Boston small businesses adapt to COVID-19 restrictions, prepare for the holidays


Photo Courtesy Niche

Niche is a plant store with locations in South End and Davis Square.

Grace Comer, news correspondent

Still looking for last-minute holiday gift ideas? This holiday season, consider supporting some of those who have been hit the hardest by COVID-19 — small businesses. 

From clothing to home goods, local Boston businesses both old and new have taken to the internet to continue offering their goods and services. 

Many new businesses have sprung up out of needs brought on by the pandemic. New England Doorstep Market, a virtual platform for Boston artisans and farmers to interact with and find new customers, was one of them. It offers products for the adventurous at-home foodie, ranging from fresh honey to ceramic cookware.

“Doorstep Market was launched in response to what we saw as a huge need for people trying to figure out where they could get food,” said Chris Blackburn, founder of the New England branch of Doorstep Market. 

Blackburn is an editor for the magazine Edible Boston, and he said he worked with several other editors across the country to make platforms for local makers who had lost their normal sources of outreach, like farmers’ markets. He also started Doorstep Market in lieu of traditional markets, ultimately functioning as an online marketplace for small creators. 

Similarly, the clothing company 195Essential is a Black-owned business co-founded by Lena Harris and her father Jason with the intention of helping the local community. She and her father work together with artists to design meaningful shirts and donate to various charities and organizations.

“We wanted to support people and causes that were helping others through this pandemic,” Harris said. “With the resurgence of the Black Lives Matter movement, a lot of people were looking to support Black-owned businesses and women-owned businesses.” 

For difficult products to ship, like plants and other delicates, existing small businesses had to think of innovative ways to move online. At the start of the pandemic, plant store Niche closed its brick-and-mortar stores and moved entirely online. 

“For us, it was most difficult because we have two stores, so we had to figure out how to coordinate between [them],” said owner Lindsey Swett.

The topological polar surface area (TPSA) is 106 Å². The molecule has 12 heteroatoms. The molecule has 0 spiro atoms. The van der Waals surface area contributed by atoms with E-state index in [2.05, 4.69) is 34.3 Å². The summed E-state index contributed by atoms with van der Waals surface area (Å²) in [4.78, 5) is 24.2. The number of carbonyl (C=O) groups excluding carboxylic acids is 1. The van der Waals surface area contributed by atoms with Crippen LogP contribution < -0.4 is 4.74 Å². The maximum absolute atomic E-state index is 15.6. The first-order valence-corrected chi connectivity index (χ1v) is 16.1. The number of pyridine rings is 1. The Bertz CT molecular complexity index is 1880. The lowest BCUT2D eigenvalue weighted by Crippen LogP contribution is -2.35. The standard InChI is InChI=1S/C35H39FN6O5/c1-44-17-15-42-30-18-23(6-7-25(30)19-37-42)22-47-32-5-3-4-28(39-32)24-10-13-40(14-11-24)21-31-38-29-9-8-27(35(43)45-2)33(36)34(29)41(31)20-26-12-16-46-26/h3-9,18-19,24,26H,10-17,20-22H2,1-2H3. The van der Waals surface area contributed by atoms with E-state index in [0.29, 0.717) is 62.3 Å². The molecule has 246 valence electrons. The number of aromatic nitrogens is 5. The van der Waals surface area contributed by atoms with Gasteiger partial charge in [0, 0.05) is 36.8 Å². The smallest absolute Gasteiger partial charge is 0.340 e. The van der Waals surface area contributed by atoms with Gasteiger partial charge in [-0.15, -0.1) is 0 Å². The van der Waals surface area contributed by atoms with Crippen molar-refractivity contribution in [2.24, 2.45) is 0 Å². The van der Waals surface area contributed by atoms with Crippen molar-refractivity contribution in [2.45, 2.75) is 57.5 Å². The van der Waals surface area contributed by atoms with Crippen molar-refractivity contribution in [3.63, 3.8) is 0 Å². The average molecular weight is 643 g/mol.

Niche currently offers online orders for in-store pick up of plants at both their South End and Davis Square locations, as well as in-person shopping with reduced hours. 

Other small business owners were fortunate enough to have an established online platform already, such as Laurel Greenfield, the artist behind Laurel Greenfield Art

“I had already started putting art online, and had focused on growing the following online and talking to people online,” she said. 

Greenfield said that she has expanded into offering workshops and courses online and exploring other product options through platforms such as Etsy and Society6. While she used to teach art in person at local markets and other events, Greenfield created a series of online courses designed to help both beginners and more experienced art students with improving their work and discovering their style. 

The necessity of shopping online during COVID-19 helped many similar small online businesses. 

“At the beginning of quarantine, sales and online engagement definitely went up,” Greenfield said.

Despite their successes in establishing online businesses, small businesses like 195Essential continue to face struggles. Wholesale warehouses have been hard-hit by limits on the number of workers allowed, which impacts the small businesses they supply. 

“There are definitely some problems that wouldn’t normally happen if we weren’t in a pandemic, such as T-shirt shortages,” Harris said. 

Swett, owner of Niche, echoed Harris’ sentiments. 

“COVID is raging in Florida — most of our plants come from Florida — so the growers were having a lot of trouble just meeting the demands,” Swett said.

Markets, which are usually so important for local businesses to spread and meet new people, have been almost entirely shut down. 

“Usually I do in-person holiday markets, and those aren’t happening this year, so it’s been a little bit more difficult to make holiday sales,” Greenfield said. 

The markets that haven’t shut down have added safety precautions. Black Owned Bos., a group founded to promote Black-owned small businesses, has hosted several markets since the summer, including a Seaport market and holiday markets. 

“Being able to do the holiday markets was really incredible; we had a lot of business in the two days we were able to do it,” said Harris, who participated in a Black Owned Bos. holiday market. 

As the holiday season ramps up, stores like Niche and others are preparing for the increase in sales, and thanks to social media, they have been able to broaden their business to new customers. 

“It’s been really amazing to see how much we can get our name out there by only using social media in the time that we live in right now,” Harris said.

Despite all the difficulties COVID-19 has presented, small business owners like Harris, Blackburn and others were able to find ways to make them work.

“I think it’s because customers like stepping up for small businesses,” Swett said.